Retail Electronics Supercomputer want pants too

Thanks everyone who responded to the poll in my last message. On the subject of more efficient use of processor power in the service of humanity:

I was in the mall last week. We have an electronics chain here called FutureShop. They had some computers on display running movies, screensavers, etc. I counted them. There were 26 in this store operating. There are 137 FutureShop locations in Canada.

I started to think about how many computers are on display in electronics retail stores. Apple has about 200 stores worldwide. Circuit City has 566 stores.  So just a rough estimate, there are ~20,000 computers operating in displays in these three retail chains doing nothing useful. The total number including other big chains and smaller retail spots is likely at least double this. Assuming 40,000 computers each running at about 1 GF/s, the combined computing power of display computers in retail stores for embarrassingly parallel computations (like quantum monte carlo) is about 40 teraflops, which would place Retail Electronics Supercomputer!!! (say this with Monster Truck Announcer Voice) somewhere in the top 100 fastest computers in the world.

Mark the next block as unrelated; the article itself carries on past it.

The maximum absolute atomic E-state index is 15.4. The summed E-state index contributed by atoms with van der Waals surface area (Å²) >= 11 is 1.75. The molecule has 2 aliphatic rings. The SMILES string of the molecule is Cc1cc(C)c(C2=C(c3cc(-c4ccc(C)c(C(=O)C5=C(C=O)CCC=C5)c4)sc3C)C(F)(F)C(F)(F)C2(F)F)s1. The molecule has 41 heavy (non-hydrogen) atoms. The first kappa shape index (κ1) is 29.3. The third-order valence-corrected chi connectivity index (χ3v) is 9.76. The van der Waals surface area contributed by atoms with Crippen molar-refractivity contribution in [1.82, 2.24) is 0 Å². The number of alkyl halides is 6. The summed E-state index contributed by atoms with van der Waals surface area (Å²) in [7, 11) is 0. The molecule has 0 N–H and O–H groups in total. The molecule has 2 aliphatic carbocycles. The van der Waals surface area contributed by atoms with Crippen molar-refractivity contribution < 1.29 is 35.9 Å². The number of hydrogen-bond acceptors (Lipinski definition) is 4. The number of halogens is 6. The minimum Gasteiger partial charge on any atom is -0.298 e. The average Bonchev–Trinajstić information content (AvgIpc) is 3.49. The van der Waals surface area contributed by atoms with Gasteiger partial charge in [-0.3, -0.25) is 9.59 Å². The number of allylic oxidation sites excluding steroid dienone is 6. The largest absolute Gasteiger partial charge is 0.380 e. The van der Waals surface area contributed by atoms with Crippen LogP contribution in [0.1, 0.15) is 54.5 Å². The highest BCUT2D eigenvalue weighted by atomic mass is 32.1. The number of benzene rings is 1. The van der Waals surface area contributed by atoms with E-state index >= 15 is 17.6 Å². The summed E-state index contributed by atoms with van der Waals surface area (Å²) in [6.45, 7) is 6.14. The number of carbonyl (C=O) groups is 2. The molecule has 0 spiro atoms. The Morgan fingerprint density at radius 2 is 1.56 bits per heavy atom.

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4 Responses to “Retail Electronics Supercomputer want pants too”

  1. Monte Cristo simulation Says:

    Sadly, a substantial fraction of in-store demo computers are not networked. QED: no network, no data sets. Providing access is probably regarded as a liability issue; nothing quite like having an entire sales floor infected with porn-popup malware during the holiday shopping season. Still, using spare cycles to further our understanding of important problems is definitely a good idea, in principle. 🙂

  2. Geordie Says:

    Very good point.

  3. Marco Says:

    So how much would you be willing to pay for access to that supercomputer? If it covers at least the cost of electricity to run those machines then maybe somebody has the start of a business model. If you want it for free then maybe you could offer your software as a benchmarking tool with cool screensaver or something, so customers can tell one machine from another as they seem quite generic in the store these days. At the very least it has to put something cool looking on the screen to show off the video card. The only consumer app that even begins to tax a modern PC is transcoding video to h.264 and maybe the latest video games.

  4. Geordie Says:

    Marco: I think the problem that Monte Cristo pointed out is a severe one. The computers would have to be internet connected. I’m pretty sure (but not entirely) that display computers aren’t. Doing this would cost, and would open them up for abuse. These costs might be manageable though.

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